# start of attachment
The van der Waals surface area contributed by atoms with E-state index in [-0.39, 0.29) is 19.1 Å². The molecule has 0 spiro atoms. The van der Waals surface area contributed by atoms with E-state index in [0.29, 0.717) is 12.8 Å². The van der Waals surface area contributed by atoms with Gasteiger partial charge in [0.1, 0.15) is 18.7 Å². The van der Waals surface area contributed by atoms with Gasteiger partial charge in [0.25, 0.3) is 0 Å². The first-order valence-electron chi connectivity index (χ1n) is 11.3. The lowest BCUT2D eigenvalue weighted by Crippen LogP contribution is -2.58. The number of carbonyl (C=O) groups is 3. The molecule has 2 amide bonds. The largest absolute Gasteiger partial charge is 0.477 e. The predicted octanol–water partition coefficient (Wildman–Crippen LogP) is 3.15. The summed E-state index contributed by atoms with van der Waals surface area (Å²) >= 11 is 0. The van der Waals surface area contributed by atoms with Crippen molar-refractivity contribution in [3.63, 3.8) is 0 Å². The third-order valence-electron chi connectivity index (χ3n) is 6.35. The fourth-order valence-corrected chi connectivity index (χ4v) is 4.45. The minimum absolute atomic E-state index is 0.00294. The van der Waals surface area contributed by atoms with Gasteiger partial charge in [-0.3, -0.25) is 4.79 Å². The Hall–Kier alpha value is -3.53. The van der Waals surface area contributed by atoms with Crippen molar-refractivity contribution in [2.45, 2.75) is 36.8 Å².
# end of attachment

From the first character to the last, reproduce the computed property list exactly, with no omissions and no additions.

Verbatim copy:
The van der Waals surface area contributed by atoms with E-state index in [-0.39, 0.29) is 19.1 Å². The molecule has 0 spiro atoms. The van der Waals surface area contributed by atoms with E-state index in [0.29, 0.717) is 12.8 Å². The van der Waals surface area contributed by atoms with Gasteiger partial charge in [0.1, 0.15) is 18.7 Å². The van der Waals surface area contributed by atoms with Gasteiger partial charge in [0.25, 0.3) is 0 Å². The first-order valence-electron chi connectivity index (χ1n) is 11.3. The lowest BCUT2D eigenvalue weighted by Crippen LogP contribution is -2.58. The number of carbonyl (C=O) groups is 3. The molecule has 2 amide bonds. The largest absolute Gasteiger partial charge is 0.477 e. The predicted octanol–water partition coefficient (Wildman–Crippen LogP) is 3.15. The summed E-state index contributed by atoms with van der Waals surface area (Å²) >= 11 is 0. The van der Waals surface area contributed by atoms with Crippen molar-refractivity contribution in [3.63, 3.8) is 0 Å². The third-order valence-electron chi connectivity index (χ3n) is 6.35. The fourth-order valence-corrected chi connectivity index (χ4v) is 4.45. The minimum absolute atomic E-state index is 0.00294. The van der Waals surface area contributed by atoms with Gasteiger partial charge in [-0.3, -0.25) is 4.79 Å². The Hall–Kier alpha value is -3.53. The van der Waals surface area contributed by atoms with Crippen molar-refractivity contribution in [2.45, 2.75) is 36.8 Å².